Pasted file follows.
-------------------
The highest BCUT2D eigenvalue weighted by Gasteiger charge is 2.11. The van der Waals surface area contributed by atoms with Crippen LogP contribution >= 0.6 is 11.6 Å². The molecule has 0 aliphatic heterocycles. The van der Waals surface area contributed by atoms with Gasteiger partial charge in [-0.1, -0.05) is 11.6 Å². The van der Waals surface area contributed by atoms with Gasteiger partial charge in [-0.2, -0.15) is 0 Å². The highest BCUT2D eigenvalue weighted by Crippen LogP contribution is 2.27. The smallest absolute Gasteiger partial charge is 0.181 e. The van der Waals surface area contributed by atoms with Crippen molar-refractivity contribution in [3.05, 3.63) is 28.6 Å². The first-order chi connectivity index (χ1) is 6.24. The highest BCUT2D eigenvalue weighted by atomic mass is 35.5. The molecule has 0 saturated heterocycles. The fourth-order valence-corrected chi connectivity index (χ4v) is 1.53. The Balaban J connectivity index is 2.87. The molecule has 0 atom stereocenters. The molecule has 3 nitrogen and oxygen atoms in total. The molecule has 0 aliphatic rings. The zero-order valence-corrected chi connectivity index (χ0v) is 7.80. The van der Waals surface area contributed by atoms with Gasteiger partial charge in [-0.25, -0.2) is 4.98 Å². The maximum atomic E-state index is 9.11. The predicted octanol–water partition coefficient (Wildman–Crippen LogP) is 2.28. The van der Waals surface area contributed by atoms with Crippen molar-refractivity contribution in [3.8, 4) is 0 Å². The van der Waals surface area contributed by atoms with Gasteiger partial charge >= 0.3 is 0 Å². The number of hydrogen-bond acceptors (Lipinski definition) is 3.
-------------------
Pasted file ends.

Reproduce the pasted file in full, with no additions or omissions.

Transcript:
The highest BCUT2D eigenvalue weighted by Gasteiger charge is 2.11. The van der Waals surface area contributed by atoms with Crippen LogP contribution >= 0.6 is 11.6 Å². The molecule has 0 aliphatic heterocycles. The van der Waals surface area contributed by atoms with Gasteiger partial charge in [-0.1, -0.05) is 11.6 Å². The van der Waals surface area contributed by atoms with Gasteiger partial charge in [-0.2, -0.15) is 0 Å². The highest BCUT2D eigenvalue weighted by Crippen LogP contribution is 2.27. The smallest absolute Gasteiger partial charge is 0.181 e. The van der Waals surface area contributed by atoms with Crippen molar-refractivity contribution in [3.05, 3.63) is 28.6 Å². The first-order chi connectivity index (χ1) is 6.24. The highest BCUT2D eigenvalue weighted by atomic mass is 35.5. The molecule has 0 saturated heterocycles. The fourth-order valence-corrected chi connectivity index (χ4v) is 1.53. The Balaban J connectivity index is 2.87. The molecule has 0 atom stereocenters. The molecule has 3 nitrogen and oxygen atoms in total. The molecule has 0 aliphatic rings. The zero-order valence-corrected chi connectivity index (χ0v) is 7.80. The van der Waals surface area contributed by atoms with Gasteiger partial charge in [-0.25, -0.2) is 4.98 Å². The maximum atomic E-state index is 9.11. The predicted octanol–water partition coefficient (Wildman–Crippen LogP) is 2.28. The van der Waals surface area contributed by atoms with Crippen molar-refractivity contribution in [3.8, 4) is 0 Å². The van der Waals surface area contributed by atoms with Gasteiger partial charge >= 0.3 is 0 Å². The number of hydrogen-bond acceptors (Lipinski definition) is 3.